Calgary group examines council, laments lack of debate
New report concludes council has widespread agreement on votes with little debate
A new report from a Calgary research group touting an "in-depth" look at Hamilton councillors says there is little debate at city hall, and that record keeping on private meetings is shoddy.
But the Manning Centre report – which was authored by a group that has never attended a local council meeting – analyzed only council meetings, and did not look at committee meetings like planning or public works where, in Hamilton, most debates take place.
As a result, the study concludes that:
"Hamilton's city council approves virtually everything," said Jeromy Farkas, a Research Fellow with the Manning Centre. "Unlike Toronto, where one in ten motions fail, we see very little debate play out. It could be that Hamilton's city council decides most matters behind closed doors, or that they all just think alike."
Farkas told CBC News that the project is meant to act as an "accountability measure" to help people understand how government is working for them.
"It's really difficult for the public to track what's going on and hold their government accountable," Farkas said. "We're trying to make it easier."
But now, the question is whether it achieves that goal while leaving out a significant part of Hamilton's political process.
Report didn't want to 'cherry pick' results, author says
The report analyzed council meetings from last term, from Dec. 1, 2010 to Sept. 24, 2014. Among the report's findings were:
- Only former mayor Bob Bratina attended all meetings for the entire term.
- Former Coun. Brian McHattie had the lowest attendance record (84.5 per cent) and Coun. Robert Pasuta had the most time away (over 20 hours).
- Council spent 5.8 per cent of its time in private, in camera meetings – which was similar to an analysis of Toronto, but nearly double Ottawa.
- Coun. Sam Merulla was the most likely to get council's support, and former Coun. Brad Clark was the least likely.
The report also says that Hamilton council spent 237 hours deliberating issues, which is "substantially less than the 883 hours spent at Toronto council meetings." But Toronto is much bigger, and has a vastly larger council – 44 wards to Hamilton's 15.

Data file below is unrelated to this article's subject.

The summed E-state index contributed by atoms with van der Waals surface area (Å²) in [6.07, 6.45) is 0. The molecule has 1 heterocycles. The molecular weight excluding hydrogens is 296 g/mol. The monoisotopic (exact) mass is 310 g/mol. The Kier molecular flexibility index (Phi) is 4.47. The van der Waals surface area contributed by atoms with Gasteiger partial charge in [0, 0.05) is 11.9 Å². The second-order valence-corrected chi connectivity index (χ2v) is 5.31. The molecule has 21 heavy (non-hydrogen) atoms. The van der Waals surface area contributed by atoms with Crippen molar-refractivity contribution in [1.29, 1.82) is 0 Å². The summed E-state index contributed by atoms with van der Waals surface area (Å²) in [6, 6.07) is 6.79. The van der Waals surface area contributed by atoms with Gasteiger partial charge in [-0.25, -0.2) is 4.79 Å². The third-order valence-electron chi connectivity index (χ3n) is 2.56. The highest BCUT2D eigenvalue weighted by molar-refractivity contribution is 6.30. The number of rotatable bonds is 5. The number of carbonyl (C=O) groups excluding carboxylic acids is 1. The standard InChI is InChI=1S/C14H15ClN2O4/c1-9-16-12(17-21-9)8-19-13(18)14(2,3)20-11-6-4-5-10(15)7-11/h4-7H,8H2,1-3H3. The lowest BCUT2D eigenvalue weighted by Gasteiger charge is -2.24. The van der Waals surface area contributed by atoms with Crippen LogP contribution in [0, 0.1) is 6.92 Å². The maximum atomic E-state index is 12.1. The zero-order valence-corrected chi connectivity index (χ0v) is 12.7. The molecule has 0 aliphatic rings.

Farkas said the report did not analyze local committee meetings like planning or public works where in Hamilton debate is more likely to take place because the group didn't want to "cherry pick" results. He also said it would take "thousands of more hours" to do that.
"It's a matter of resources," he said.
Report suggests 'strong support' for Bratina on council
The report also contained a number of statements that appear to be at odds with Hamilton's political climate.
The press release that accompanied the report said that analysis showed a "core group of 15 council members control the agenda 80 per cent of the time" – yet Hamilton only has 15 council members. Farkas could not account for that other 20 per cent, and said it may have been an issue with the press release.
The report also states that, "Notably, Mayor Bratina never dissented against the majority during this term, suggesting either strong support for the mayor by council, strong support of council by the mayor, or potentially both."
Yet there is plenty on the public record to show that Bratina's time at council was far from harmonious. In 2012, council voted to censure Bratina over his assertion that staff gave his chief of staff a 30-per cent raise. The city's integrity commissioner investigated him after tense words with city manager Chris Murray, and then councillor Brian McHattie had said that Bratina didn't accurately represent council's preference for LRT to the province.
Data allows for a 'different perspective'
Farkas said that he "couldn't really speak to that," adding that while that could be public perception, the "data could say otherwise."
"The data allows a bit of a different perspective," he said.
Farkas said his group found irregularities about in camera meetings through council minutes, regarding what they were about and how long they lasted.
He also advocated for more comprehensive open data, which would make analysis and understanding of civic issues easier for the general public, he said.
"If Hamilton council moved more towards electronic voting it would be a lot easier to analyze."